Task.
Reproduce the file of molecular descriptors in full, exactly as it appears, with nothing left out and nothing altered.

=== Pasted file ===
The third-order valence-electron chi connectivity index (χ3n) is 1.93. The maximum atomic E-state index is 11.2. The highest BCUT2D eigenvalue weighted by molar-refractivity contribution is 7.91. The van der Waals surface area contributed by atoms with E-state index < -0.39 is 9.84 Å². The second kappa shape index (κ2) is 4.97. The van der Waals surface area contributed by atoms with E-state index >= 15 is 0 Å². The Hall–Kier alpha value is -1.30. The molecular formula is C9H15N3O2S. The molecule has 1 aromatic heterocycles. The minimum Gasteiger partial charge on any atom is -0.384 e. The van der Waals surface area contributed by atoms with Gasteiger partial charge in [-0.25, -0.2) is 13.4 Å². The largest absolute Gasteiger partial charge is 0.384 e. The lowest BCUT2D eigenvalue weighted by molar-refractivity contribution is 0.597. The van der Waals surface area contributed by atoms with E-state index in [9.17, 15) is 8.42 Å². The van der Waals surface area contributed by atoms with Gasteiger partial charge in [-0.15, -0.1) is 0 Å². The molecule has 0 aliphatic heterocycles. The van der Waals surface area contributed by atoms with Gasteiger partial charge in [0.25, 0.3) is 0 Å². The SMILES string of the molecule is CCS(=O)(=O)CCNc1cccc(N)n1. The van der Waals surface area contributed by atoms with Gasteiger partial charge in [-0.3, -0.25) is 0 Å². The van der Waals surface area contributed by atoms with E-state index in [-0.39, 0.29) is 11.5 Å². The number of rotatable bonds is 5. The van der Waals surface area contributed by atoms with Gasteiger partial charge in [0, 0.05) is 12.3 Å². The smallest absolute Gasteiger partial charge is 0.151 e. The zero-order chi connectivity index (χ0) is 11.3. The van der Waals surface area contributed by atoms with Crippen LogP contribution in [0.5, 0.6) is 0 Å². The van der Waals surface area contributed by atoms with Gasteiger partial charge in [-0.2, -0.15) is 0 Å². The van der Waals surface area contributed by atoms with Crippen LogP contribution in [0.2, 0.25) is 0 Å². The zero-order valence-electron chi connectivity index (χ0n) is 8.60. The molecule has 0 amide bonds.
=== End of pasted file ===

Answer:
The third-order valence-electron chi connectivity index (χ3n) is 1.93. The maximum atomic E-state index is 11.2. The highest BCUT2D eigenvalue weighted by molar-refractivity contribution is 7.91. The van der Waals surface area contributed by atoms with E-state index < -0.39 is 9.84 Å². The second kappa shape index (κ2) is 4.97. The van der Waals surface area contributed by atoms with E-state index >= 15 is 0 Å². The Hall–Kier alpha value is -1.30. The molecular formula is C9H15N3O2S. The molecule has 1 aromatic heterocycles. The minimum Gasteiger partial charge on any atom is -0.384 e. The van der Waals surface area contributed by atoms with Gasteiger partial charge in [-0.25, -0.2) is 13.4 Å². The largest absolute Gasteiger partial charge is 0.384 e. The lowest BCUT2D eigenvalue weighted by molar-refractivity contribution is 0.597. The van der Waals surface area contributed by atoms with E-state index in [9.17, 15) is 8.42 Å². The van der Waals surface area contributed by atoms with Gasteiger partial charge in [-0.15, -0.1) is 0 Å². The molecule has 0 aliphatic heterocycles. The van der Waals surface area contributed by atoms with Gasteiger partial charge in [0.25, 0.3) is 0 Å². The SMILES string of the molecule is CCS(=O)(=O)CCNc1cccc(N)n1. The van der Waals surface area contributed by atoms with Gasteiger partial charge in [-0.3, -0.25) is 0 Å². The van der Waals surface area contributed by atoms with E-state index in [-0.39, 0.29) is 11.5 Å². The number of rotatable bonds is 5. The van der Waals surface area contributed by atoms with Gasteiger partial charge in [0, 0.05) is 12.3 Å². The smallest absolute Gasteiger partial charge is 0.151 e. The zero-order chi connectivity index (χ0) is 11.3. The van der Waals surface area contributed by atoms with Crippen LogP contribution in [0.5, 0.6) is 0 Å². The van der Waals surface area contributed by atoms with Gasteiger partial charge in [-0.2, -0.15) is 0 Å². The van der Waals surface area contributed by atoms with Crippen LogP contribution in [0.2, 0.25) is 0 Å². The zero-order valence-electron chi connectivity index (χ0n) is 8.60. The molecule has 0 amide bonds.